What do American troops have to do with medical emergencies? A lot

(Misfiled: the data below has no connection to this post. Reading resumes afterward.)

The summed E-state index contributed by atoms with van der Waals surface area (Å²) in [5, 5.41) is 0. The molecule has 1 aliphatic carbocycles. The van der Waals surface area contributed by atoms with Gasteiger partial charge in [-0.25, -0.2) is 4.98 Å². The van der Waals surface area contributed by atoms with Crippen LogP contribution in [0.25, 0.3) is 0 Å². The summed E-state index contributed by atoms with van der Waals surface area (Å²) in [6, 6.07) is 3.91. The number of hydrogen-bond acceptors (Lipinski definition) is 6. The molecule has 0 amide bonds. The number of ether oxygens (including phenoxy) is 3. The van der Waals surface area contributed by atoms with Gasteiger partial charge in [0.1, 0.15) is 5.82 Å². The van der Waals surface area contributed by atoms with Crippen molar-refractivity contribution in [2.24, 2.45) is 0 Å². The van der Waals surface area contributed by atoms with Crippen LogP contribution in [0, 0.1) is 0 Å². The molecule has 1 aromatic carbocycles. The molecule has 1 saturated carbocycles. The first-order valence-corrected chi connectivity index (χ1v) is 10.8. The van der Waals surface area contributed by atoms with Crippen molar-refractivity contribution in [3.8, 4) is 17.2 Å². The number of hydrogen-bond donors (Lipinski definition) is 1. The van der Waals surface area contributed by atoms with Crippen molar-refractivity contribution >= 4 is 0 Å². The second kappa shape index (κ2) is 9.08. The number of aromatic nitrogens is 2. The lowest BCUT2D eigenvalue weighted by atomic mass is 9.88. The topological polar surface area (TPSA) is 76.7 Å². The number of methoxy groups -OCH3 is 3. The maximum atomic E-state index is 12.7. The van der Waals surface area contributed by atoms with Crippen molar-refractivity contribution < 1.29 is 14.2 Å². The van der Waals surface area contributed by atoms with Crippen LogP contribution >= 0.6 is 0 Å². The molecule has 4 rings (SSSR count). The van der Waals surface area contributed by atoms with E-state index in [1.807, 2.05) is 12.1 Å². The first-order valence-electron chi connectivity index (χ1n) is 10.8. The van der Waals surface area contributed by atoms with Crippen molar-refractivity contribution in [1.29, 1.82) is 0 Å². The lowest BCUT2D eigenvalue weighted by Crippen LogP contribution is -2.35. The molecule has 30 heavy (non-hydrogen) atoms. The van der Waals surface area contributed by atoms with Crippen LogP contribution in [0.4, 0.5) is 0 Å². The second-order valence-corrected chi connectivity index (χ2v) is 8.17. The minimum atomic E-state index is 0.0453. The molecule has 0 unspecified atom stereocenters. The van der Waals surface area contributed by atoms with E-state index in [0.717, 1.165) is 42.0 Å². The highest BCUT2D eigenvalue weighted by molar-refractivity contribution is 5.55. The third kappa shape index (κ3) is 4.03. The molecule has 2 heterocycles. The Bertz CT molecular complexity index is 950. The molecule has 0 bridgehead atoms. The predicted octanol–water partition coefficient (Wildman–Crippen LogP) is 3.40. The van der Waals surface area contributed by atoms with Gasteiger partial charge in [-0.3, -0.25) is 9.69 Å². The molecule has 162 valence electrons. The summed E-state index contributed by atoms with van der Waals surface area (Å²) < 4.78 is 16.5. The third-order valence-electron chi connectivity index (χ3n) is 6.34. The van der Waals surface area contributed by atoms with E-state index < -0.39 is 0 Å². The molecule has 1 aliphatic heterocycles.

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Audio Transcript: Marco Werman: I’m Marco Werman and you’re tuned to The World. Deployments are on our mind today and the newest missions facing American servicemen and women. For example, jet pilots who are flying sorties to target militants in Iraq. President Obama spoke to some of them today in Florida at MacDill Air Force Base in Tampa. It’s home to central command and special operations command, the people overseeing the fight against the so-called Islamic State. But Obama also spoke about that other mission he’s given the US military - helping to fight the spread of Ebola in West Africa. After quoting a Liberian man who welcomed American help, Obama added this thought: President Obama: And that’s the story across the border. If there is a hurricane, if there is a typhoon, if there is some sort of crisis, if there is an earthquake, if there is a need for a rescue mission, when the world is threatened, when the world needs help, it calls on America. Even the countries that complain about America, when they need help, who do they call? They call us. And then America calls on you. Werman: Obama’s call involves the deployment of 3,000 US troops to Liberia to help combat Ebola. But what can those troops really do? I asked retired Captain Jerry Hendrix, he’s the former chief historian of the US Navy and is now a senior fellow at the Center for a New American Security. Jerry Hendrix: The majority of the military service members that are going to go over there are going to be doing things like logistics lift, flying helicopters. There’s going to be construction, individual civil engineers who are going to be building 17 100-bed hospitals or treatment centers. You’re also going to have air traffic controllers who are going to be managing the helicopters as they move around, moving healthcare supplies, food, clean water. There’s also individuals that will be assigned who will be able to manage the refuse, as it were, the materials that may be infected and how to manage that and make sure that it’s handled safely. Werman: Will this new training be something that all servicemen and women will have to go through? Both preparing for a war and preparing for a disease? Hendrix: Well actually, we have been trained to handle humanitarian disasters in the past, to include things like cholera outbreaks that generally are associated with earthquakes or volcanic eruptions. More recently, we responded to a massive earthquake in Pakistan, as well as a large earthquake in Haiti that involved, in the Haitian case, a cholera outbreak. So we are aware of the protocols and that’s another aspect of this. The military is a disciplined force. We write rules on how we’re going to respond to different things and then we try to be disciplined in our approach to that. When you’re dealing with something as virulent and dangerous as Ebola, I think that those protocols and that discipline of the military force is going to be critical to ensuring not only their safety but, in fact, ensuring the safety of others around there to prevent the spread of the disease. Werman: I know with the typhoon that hit Tacloban in the Philippines, it was the Navy, they had the fifth fleet in the Pacific that showed up and helped out. Why does it seem like it is the Navy out of all the armed forces that is the one branch of the military that often leads these efforts? Hendrix: First of all, the Navy is for deployed, they are out there and they’re responsive. They can get there more quickly than other aspects of the military, although the Air Force, if there’s runways available, they can fly in. But the Navy often has ships and most of our ships of course come with combat hospital capabilities built in on board them, especially the amphibious ships that are associated with Marine Corps lift, we bring combat-capable hospitals on board, aircraft carriers, as well as some of the smaller ships, so it’s already built into the package when you’re looking at the United States Navy and this is something the Navy, in fact, has been doing throughout its history. We did it on sort of a case-by-case basis through most of the 19th century. Werman: How far back in the 19th century does it go? Hendrix: The first time there was a major response really was with the Great White Fleet that Theodore Roosevelt had sent out around the world in 1908. On its return leg, coming through the Mediterranean in 1909, there was a massive earthquake in Italy and the Great White Fleet spread out across the Mediterranean up and down the Italian coast and into Sicily to render medical assistance as well as recovery of dead Americans who had been killed, and to include the ambassador and his wife, whose bodies were transported home by the fleet. Werman: I seem to recall pictures of US soldiers down in the Silent Spring DDT to get rid of mosquitoes and malaria. We’ve heard from Liberians that they’re more scared of Ebola than those child soldiers with big guns during their civil war. Do you think that view will also be held by the US military? They can see bullets, they can’t see Ebola. They can at least see mosquitoes. Hendrix: Well, it’s interesting you raise that too because that’s another part of the history where the United States Army has very strong and deep roots. The attack on yellow fever malaria in the Panama Canal zone while the canal was being built was led by individuals such as Walter Reed, from whom the national medical center is named here in Washington, D.C., who did the scientific analysis to determine exactly what was the carrier. Those types of protocols, again, are part of the army’s history, as well. I think everyone is concerned, I mean Ebola has been part of a broader conversation both in movies and in books as we’ve read about the ravages of epidemics and what they could truly imply for civilization. So we’re aware of that, but I also think that the military is disciplined in the way it’s going to handle things, and so these responders we get over there are going to come in, they’re going to be fully briefed on what to do, what not to do, what types of clothing to wear, how to clean up after themselves, what are the protocols if there’s blood or bodily fluids in their vicinity, on how to clean up after that dilemma, the chance of becoming infected or spreading the infection. Again, the military operates on a very disciplined fashion, so I think it’s that discipline that the president and, quite frankly, the local leaders over there are depending upon to help stop the spread of this disease and, in fact, begin turning it back. Werman: The Navy uses the slogan “A global force for good,” are these humanitarian missions also about optics for the military, kind of “We don’t just blow up bad guys”? Hendrix: That’s a great question and you can actually do more to prevent war in peacetime operations through doing this type of an engagement, where you show yourselves, the greatness of the country, the strength of the country, the generosity of the country, the science of the country and what we have to offer to the world, is we go in and we do these local engagements, humanitarian assistance, building partnership capacity and so on, we are in fact preventing the rise of the types of activities that could lead toward later on, or for that matter, changing the way the United States is viewed by actors around the world. Werman: I have to say, it’s kind of odd to hear that from a former captain in the military. That’s not an attitude that’s shared a lot on Capitol Hill these days. Hendrix: Well, I’m, not sure how I would gauge the attitude. What I do know as a historian and as a Navy captain and as an aviator who has flown and served on ships around the world, that these are, in fact, some of the most challenging and yet one of the most gratifying missions we’re called upon to do, to render assistance to our fellow man. I do think the United States Navy is a “global force for good.” We carry the values of our nation forward and I tell you, having served alongside young men and women from all over our country of the last 26 years until my retirement, it is gratifying to watch them interact on a personal level with these individuals and, many times, who are so of need and any bit of generosity you show them is greatly appreciated. So I think that this mission does come with risk. I would not underestimate that. With that being said, I think the president views this as an international crisis that has implications for our national security, and so he has made the decision to respond accordingly. Werman: Doctor and retired Captain Jerry Hendrix, former chief historian of the US Navy, thanks so much for your time. Hendrix: It’s my pleasure. Werman: So US troops will be fighting Ebola in West Africa while also targeting ISIS militants in Iraq and Syria, and that got us thinking, what is the role of the US military nowadays? We’ll explore that question tomorrow on The World.